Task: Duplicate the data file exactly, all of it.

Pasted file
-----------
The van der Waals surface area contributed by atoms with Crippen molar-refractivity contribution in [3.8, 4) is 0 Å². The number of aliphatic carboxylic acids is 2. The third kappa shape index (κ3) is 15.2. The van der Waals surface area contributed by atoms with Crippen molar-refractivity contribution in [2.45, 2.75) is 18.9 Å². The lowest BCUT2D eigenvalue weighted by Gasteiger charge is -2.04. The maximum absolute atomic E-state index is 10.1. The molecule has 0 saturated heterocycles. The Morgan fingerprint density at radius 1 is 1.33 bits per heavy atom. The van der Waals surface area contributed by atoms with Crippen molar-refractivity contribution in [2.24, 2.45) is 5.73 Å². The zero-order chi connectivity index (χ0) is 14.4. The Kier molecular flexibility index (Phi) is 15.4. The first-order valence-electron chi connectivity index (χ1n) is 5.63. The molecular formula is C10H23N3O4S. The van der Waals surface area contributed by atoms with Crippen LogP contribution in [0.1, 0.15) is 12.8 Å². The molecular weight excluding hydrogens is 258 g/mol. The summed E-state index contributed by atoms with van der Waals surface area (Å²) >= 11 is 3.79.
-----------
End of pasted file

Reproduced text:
The van der Waals surface area contributed by atoms with Crippen molar-refractivity contribution in [3.8, 4) is 0 Å². The number of aliphatic carboxylic acids is 2. The third kappa shape index (κ3) is 15.2. The van der Waals surface area contributed by atoms with Crippen molar-refractivity contribution in [2.45, 2.75) is 18.9 Å². The lowest BCUT2D eigenvalue weighted by Gasteiger charge is -2.04. The maximum absolute atomic E-state index is 10.1. The molecule has 0 saturated heterocycles. The Morgan fingerprint density at radius 1 is 1.33 bits per heavy atom. The van der Waals surface area contributed by atoms with Crippen molar-refractivity contribution in [2.24, 2.45) is 5.73 Å². The zero-order chi connectivity index (χ0) is 14.4. The Kier molecular flexibility index (Phi) is 15.4. The first-order valence-electron chi connectivity index (χ1n) is 5.63. The molecular formula is C10H23N3O4S. The van der Waals surface area contributed by atoms with Crippen LogP contribution in [0.1, 0.15) is 12.8 Å². The molecular weight excluding hydrogens is 258 g/mol. The summed E-state index contributed by atoms with van der Waals surface area (Å²) >= 11 is 3.79.